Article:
Death, Euphemisms, and Bad Words

Today’s Word Wednesday is a departure from our regularly scheduled programming. I’ve been ruminating on what certain words mean to me, so we’ll have at it.

January took a sorrowful turn when my father lost his battle with cancer. I have not spoken of his health on the blog before, except in the loosest of references. Honestly, it has been too painful, knowing as we did that his diagnosis was terminal.

And in speaking of it now, it’s difficult to say–much less write–the words “my father died.” We have so many euphemisms for describing the end of life.

Words We Use to Describe Death

One friend recently called it “transitioning,” which was a new term for me, but which makes me think of a new job (or of Caitlyn Jenner).

An aunt has always referred to her deceased as “expired.” But when I think of expired milk, if it’s not gone a little sour, maybe I could still use it up. And my husband and I joke, as stinky people do, when our deodorant has quit for the day, that we’ve “expired” in the sense that we now smell a bit sour ourselves.

Technically, “expire” also refers to an exhalation from the lungs, so using expire to describe the exhalation of the spirit from the body and the fact that an inhalation is not sure to follow may be appropriate after all. It was, ultimately, respiratory failure for my father: an expiration his last mortal act.

Then there is “lost,” as in “I lost my father.”

I didn’t lose him in the sense that I don’t know where he is. I know exactly where he is, saw for myself the funeral home, the cremation oven, the ashes, and the flowing water where we poured them.

Because despite the many definitions of “lost,” the first one that registers for me is always being unable to find one’s way.

Sure, there are other definitions: something irrecoverable, as he is now, or in which a defeat has been sustained, as he did with cancer.

And now, more than usual, I find myself struggling to find my own way, not fully knowing where I am as tears threaten the surface at the slightest provocation and at the most inopportune and unexpected of moments.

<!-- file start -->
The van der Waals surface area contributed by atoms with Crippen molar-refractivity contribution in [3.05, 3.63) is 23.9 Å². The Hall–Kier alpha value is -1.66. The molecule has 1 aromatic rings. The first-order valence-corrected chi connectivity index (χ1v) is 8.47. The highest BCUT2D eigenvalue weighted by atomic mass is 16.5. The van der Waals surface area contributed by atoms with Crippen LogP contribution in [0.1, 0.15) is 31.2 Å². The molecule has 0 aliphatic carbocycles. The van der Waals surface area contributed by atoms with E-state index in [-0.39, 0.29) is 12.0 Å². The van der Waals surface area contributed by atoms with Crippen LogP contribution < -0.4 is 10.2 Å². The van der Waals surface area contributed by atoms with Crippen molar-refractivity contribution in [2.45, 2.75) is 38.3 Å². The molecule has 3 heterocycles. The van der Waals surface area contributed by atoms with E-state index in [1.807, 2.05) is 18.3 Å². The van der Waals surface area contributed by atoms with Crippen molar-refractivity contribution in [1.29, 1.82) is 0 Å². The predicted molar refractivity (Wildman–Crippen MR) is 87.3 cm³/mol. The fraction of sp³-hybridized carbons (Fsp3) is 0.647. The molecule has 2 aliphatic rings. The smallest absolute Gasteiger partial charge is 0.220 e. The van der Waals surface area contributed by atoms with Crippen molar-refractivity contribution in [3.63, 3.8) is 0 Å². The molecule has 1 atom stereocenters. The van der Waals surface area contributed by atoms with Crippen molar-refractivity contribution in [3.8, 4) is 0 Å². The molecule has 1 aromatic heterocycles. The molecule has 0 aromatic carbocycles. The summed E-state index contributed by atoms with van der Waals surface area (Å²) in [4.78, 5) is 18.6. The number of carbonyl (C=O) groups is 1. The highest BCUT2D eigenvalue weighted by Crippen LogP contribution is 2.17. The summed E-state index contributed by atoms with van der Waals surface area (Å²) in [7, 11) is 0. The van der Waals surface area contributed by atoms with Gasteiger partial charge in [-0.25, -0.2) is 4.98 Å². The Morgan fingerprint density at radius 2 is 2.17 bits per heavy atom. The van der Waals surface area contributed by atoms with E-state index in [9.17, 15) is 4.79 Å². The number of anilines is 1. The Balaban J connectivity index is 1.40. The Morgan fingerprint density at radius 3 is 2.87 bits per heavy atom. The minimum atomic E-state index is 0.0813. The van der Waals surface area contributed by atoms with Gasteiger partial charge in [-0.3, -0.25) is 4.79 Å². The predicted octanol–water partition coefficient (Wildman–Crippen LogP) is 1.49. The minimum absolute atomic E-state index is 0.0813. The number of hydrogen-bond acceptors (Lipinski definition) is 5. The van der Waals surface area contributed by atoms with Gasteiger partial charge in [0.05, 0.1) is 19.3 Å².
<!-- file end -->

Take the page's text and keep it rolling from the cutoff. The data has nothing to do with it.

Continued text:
So “lost” doesn’t seem appropriate to describe my father so much as it describes me.

The word “loss,” however, carries with it the sense of something now absent and greatly missed despite its rather redundant and unhelpful definition. Yet “I experienced the loss of my father” is rather a mouthful though it is quite accurate.

Moving Forward

And as for my resolutions for 2017, the verb for “resolution” is “resolve.” I resolved to do certain things in 2017. We make resolutions usually with an aim toward achievement or self-betterment. At this particular time, self-betterment dictates that I treat myself kindly. The time for aggressive writing achievement is not now.

Writing has always provided a solace for me, and making it a burdensome chore or stressor at a time when I need comfort more than ever will backfire. I do not ever want to publish a work that I’m not proud to sign my name to, so if that means my writing needs to take a backseat to my emotional health, so be it. I am still writing, and I am still going to meet my goals.

Final Thoughts

Many people think of four-letter words as the worst ones they know. Well, the vilest word I know is “cancer.” It’s an evil disease. I’ve watched it destroy a strong man and take a  terrible toll on his caregivers, primarily my mother.